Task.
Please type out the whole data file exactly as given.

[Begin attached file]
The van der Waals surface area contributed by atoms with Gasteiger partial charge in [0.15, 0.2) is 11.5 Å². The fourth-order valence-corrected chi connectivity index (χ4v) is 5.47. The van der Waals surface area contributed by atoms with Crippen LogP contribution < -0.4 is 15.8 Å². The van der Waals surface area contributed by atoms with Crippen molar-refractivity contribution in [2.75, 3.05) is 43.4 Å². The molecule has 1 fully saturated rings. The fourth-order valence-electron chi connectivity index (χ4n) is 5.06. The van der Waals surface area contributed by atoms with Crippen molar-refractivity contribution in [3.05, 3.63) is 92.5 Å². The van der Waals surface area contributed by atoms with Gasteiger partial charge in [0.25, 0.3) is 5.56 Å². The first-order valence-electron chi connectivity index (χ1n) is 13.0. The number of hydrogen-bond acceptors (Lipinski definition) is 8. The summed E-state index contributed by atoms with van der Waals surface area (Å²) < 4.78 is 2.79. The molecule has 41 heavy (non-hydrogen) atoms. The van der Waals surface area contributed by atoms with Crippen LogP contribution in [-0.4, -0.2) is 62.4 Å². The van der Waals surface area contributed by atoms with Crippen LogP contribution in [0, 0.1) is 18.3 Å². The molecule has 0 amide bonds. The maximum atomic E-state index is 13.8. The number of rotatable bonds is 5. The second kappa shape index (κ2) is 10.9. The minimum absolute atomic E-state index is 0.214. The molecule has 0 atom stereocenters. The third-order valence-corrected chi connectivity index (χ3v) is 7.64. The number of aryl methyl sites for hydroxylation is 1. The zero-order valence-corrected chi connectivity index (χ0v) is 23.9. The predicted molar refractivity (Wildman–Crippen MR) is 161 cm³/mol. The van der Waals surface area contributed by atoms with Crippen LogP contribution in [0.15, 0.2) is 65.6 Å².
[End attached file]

The van der Waals surface area contributed by atoms with Gasteiger partial charge in [0.15, 0.2) is 11.5 Å². The fourth-order valence-corrected chi connectivity index (χ4v) is 5.47. The van der Waals surface area contributed by atoms with Crippen LogP contribution < -0.4 is 15.8 Å². The van der Waals surface area contributed by atoms with Crippen molar-refractivity contribution in [2.75, 3.05) is 43.4 Å². The molecule has 1 fully saturated rings. The fourth-order valence-electron chi connectivity index (χ4n) is 5.06. The van der Waals surface area contributed by atoms with Crippen molar-refractivity contribution in [3.05, 3.63) is 92.5 Å². The van der Waals surface area contributed by atoms with Gasteiger partial charge in [0.25, 0.3) is 5.56 Å². The first-order valence-electron chi connectivity index (χ1n) is 13.0. The number of hydrogen-bond acceptors (Lipinski definition) is 8. The summed E-state index contributed by atoms with van der Waals surface area (Å²) < 4.78 is 2.79. The molecule has 41 heavy (non-hydrogen) atoms. The van der Waals surface area contributed by atoms with Crippen LogP contribution in [-0.4, -0.2) is 62.4 Å². The van der Waals surface area contributed by atoms with Crippen LogP contribution in [0, 0.1) is 18.3 Å². The molecule has 0 amide bonds. The maximum atomic E-state index is 13.8. The number of rotatable bonds is 5. The second kappa shape index (κ2) is 10.9. The minimum absolute atomic E-state index is 0.214. The molecule has 0 atom stereocenters. The third-order valence-corrected chi connectivity index (χ3v) is 7.64. The number of aryl methyl sites for hydroxylation is 1. The zero-order valence-corrected chi connectivity index (χ0v) is 23.9. The predicted molar refractivity (Wildman–Crippen MR) is 161 cm³/mol. The van der Waals surface area contributed by atoms with Crippen LogP contribution in [0.15, 0.2) is 65.6 Å².